While Trump and Kushner undoubtedly deserve praise and gratitude for their groundbreaking policy changes towards Israel and certainly for their efforts in achieving peace in the region, I think we are partly missing the truth behind the story.
When Trump was elected, many likened this event to the Purim story. Trump, like Achashveirosh was eccentric, impulsive (Twitter-happy), and unrefined, but, like Esther, the real person running the show was Ivanka, his classy daughter who as a convert to Judaism, was pushing the pro-Israel agenda. Or perhaps it was Jared Kushner, her Modern Orthodox husband, who as a Jewish day school graduate was surely pro-Israel.
However, if one does an analysis of Trump’s previous support for Israel, as well as Jared’s personal history, one does not necessarily find him to be singularly focused on Israel and settlements. While his father’s organization has made large donations to Bet-El and his family has a close relationship with Netanyahu, one does not see a particular passion for Israeli politics in his past that aligns with the fierce pro-Israel drive of this administration. Kushner’s personal background is focused on real estate and as a lifelong Democrat, he supported Barack Obama in his first term (although he dropped support of Obama in part due to his policies on Israel for the second). I would surmise that like many Modern Orthodox Jews, his support for Israel was something learned at school and at home but not the first thing he thought about every morning.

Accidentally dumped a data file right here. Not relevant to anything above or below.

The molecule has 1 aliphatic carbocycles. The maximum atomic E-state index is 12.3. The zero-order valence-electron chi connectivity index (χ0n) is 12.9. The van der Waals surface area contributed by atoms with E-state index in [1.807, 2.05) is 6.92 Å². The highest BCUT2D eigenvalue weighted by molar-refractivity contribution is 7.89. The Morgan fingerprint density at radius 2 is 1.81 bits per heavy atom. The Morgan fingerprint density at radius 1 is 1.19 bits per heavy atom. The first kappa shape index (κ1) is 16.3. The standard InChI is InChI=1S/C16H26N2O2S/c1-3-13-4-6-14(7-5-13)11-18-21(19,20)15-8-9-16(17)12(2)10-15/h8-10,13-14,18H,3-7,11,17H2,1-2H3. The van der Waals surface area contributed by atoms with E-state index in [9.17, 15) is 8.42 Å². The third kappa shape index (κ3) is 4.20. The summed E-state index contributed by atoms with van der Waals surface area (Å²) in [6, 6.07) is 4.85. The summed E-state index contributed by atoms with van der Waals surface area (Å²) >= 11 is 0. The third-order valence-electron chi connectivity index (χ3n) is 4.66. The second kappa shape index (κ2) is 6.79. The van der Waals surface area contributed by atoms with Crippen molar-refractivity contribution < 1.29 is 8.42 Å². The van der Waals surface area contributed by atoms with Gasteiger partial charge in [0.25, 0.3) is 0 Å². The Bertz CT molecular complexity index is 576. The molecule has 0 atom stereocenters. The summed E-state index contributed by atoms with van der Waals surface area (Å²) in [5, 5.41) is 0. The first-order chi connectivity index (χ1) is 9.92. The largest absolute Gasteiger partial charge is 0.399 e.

But in whose background does one find this singular passion for Israel? Ambassador David Friedman, Trump’s attorney from Lawrence, NY, who perhaps is the true secret hero of the past 4 years.
As a former head of American Friends of Bet El and supporter of Ateret Cohanim, David Friedman was always a strong supporter of the recognition of a united Jerusalem and the expansion of settlements. When he spoke at AIPAC this past year, he spoke with passion about the great history of the biblical heartlands of Judea and Samaria (notably, not using the word “settlements”). Brilliantly alluding to the Nazi policy of eradicating a Jewish presence in Europe, he promised that under the Trump administration, Judea and Samaria will never be judenrein. He brought the crowd to their feet in resounding applause. I truly believe that Ambassador David Friedman is the heart of the pro-Israel policies of this administration.